Swimming is a great addition to the game. There aren’t necessarily any major gameplay loops involved with the new underwater mechanics, but it is a larger part of the experience than I expected. Swimming across a sea to get to an island, diving deep to the ocean floor to visit an underwater city, and even traveling from one fresh water pool to another using an underground chamber are just some of the concepts Stormblood explores. If nothing else, being able to enter water means fewer invisible boundaries, something that I thought was one of A Realm Reborn‘s greatest design flaws.
The first dungeon is atmospheric. I don’t want to spoil anything, so I’m going to avoid sharing specifics. However, I will say that the first dungeon of Stormblood could end up being my favorite dungeon in FFXIV history. I’ll be hopping into the second dungeon later today, and if it’s even close to being as good as the first, we’re in for quite the ride.
As usual, armor sets look beautiful. I don’t know how Square Enix does it, but even the most basic of armor sets—the ones that you toss into the trash after a few hours of use—are worthy of screenshots. I’d go as far as to say that almost every set you can find during the leveling experience looks better than raid armor in World of Warcraft. Well done, Square Enix.
Susano is a visual masterpiece. The first trial of Stormblood, which you face around level 63, is a crazy fight. My group managed to take him down first try, so in terms of difficulty he’s not all that intimidating. However, I admire the visual design of the battle. It’s certainly a big improvement from the days of Titan and Garuda. I look forward to facing Susano on Extreme.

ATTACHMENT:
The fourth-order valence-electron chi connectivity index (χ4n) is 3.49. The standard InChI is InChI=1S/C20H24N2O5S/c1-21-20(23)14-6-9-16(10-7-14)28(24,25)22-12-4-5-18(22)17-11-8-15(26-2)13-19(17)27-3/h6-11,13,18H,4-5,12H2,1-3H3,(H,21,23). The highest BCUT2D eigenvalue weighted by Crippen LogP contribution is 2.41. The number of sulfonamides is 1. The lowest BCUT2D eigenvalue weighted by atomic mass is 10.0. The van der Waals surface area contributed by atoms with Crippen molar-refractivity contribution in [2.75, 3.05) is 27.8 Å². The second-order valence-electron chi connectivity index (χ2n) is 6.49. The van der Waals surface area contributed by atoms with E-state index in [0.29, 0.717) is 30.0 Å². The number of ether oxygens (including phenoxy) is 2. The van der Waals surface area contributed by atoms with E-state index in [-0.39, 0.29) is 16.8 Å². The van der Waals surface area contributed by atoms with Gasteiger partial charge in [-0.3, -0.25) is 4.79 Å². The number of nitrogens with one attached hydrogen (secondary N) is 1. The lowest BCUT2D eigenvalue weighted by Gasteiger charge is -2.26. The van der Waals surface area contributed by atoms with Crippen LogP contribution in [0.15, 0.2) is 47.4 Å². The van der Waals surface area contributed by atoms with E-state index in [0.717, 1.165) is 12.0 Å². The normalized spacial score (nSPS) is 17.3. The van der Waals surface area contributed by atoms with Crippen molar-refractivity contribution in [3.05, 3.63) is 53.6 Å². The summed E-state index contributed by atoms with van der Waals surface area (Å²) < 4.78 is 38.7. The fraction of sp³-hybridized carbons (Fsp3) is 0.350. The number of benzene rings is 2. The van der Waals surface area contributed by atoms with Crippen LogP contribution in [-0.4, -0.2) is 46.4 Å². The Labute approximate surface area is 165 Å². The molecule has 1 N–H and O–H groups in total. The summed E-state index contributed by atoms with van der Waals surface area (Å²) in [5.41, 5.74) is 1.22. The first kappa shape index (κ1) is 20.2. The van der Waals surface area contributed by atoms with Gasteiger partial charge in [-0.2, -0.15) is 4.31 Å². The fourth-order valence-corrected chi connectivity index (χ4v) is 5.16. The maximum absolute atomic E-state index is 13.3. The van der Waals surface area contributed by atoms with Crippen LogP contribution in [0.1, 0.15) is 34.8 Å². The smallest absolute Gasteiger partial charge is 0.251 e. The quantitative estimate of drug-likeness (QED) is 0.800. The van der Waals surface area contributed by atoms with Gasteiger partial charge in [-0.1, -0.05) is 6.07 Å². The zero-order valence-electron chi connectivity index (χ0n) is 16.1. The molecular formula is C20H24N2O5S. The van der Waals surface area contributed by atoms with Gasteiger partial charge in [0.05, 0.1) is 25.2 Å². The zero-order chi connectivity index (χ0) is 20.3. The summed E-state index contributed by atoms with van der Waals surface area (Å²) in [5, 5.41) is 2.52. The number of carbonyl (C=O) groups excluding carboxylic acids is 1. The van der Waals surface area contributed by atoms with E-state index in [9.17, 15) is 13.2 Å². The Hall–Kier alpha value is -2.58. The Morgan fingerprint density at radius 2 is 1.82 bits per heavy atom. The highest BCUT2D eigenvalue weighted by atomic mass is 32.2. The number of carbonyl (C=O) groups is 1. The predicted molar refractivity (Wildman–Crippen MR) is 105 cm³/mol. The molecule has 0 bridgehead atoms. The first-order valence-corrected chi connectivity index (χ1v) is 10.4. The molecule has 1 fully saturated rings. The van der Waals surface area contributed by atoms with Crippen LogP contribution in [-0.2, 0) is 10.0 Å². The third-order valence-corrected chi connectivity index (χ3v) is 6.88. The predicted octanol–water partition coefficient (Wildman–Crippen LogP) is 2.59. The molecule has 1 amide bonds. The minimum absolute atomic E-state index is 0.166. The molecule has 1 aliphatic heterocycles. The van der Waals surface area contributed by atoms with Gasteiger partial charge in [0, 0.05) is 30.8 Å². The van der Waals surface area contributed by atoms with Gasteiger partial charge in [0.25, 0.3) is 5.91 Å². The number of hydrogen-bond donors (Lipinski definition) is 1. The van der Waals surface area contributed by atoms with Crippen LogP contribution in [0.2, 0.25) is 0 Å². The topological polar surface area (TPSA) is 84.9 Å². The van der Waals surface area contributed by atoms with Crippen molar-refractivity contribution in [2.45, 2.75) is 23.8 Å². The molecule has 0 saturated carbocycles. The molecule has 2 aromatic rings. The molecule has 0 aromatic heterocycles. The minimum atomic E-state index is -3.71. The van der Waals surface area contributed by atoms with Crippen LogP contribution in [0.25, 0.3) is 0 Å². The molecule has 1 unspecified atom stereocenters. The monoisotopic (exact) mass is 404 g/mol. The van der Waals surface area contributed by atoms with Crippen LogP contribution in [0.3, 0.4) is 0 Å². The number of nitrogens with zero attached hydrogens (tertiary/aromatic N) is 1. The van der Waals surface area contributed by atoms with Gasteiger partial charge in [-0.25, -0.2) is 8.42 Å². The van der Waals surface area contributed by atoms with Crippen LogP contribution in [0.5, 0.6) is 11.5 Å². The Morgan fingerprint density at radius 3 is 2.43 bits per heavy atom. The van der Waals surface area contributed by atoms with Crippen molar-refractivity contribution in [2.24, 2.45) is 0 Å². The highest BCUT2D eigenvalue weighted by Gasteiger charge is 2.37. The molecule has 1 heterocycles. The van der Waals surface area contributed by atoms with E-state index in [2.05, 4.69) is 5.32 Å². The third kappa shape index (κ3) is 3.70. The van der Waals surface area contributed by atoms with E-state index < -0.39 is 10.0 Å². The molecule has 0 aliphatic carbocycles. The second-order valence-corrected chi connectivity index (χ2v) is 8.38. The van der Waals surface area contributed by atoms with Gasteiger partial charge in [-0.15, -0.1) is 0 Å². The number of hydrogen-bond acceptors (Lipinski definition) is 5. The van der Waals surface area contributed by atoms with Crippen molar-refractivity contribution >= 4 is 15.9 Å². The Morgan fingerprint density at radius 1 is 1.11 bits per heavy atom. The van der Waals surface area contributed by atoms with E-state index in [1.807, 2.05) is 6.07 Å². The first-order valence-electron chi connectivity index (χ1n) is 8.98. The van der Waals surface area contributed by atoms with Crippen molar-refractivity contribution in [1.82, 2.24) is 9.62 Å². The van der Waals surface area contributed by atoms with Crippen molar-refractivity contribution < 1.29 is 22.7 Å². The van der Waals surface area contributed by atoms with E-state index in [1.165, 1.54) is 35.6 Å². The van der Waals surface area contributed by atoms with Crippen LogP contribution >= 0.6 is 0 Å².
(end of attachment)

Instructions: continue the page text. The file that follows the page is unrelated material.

I’m somehow enjoying PvP. I was not into PvP at all during A Realm Reborn or Heavensward. The changes delivered by Stormblood have changed that by improving job balance, and simplifying the number of available skills. It feels a lot better than before, and although combat still isn’t nearly as cohesive as World of Warcraft, in addition to AFKers posing a huge problem, it’s a nice break from PvE while providing huge chunks of experience points.
I still can’t stand leveling. I derive most of my enjoyment in FFXIV from playing with other people. During leveling, it’s difficult to sync up with other players to knock quests out at the same time, so I usually end up alone for the journey. It’s mundane, especially since most classes are designed to be played in parties. At least this time around I’m not leveling a healer.
Thanks for the inventory space. The inventory expansion, including several more slots in the Armoury, is a bigger deal than it may appear. It’s much easier to carry along several sets of glamour items to make sure that each time you upgrade, you can transition the visual appearance ASAP. This change is also good for minimizing the feeling that you have to visit a vendor to sell items often.
Almost there. I’m currently level 66, so I should hit the new level cap within a couple days. Once there, I’ll explore endgame before delivering my final verdict.
FFXIV: Stormblood is off to a great start. I’m hoping the endgame is enough to keep in invested for the months to come. Stay tuned for my full review.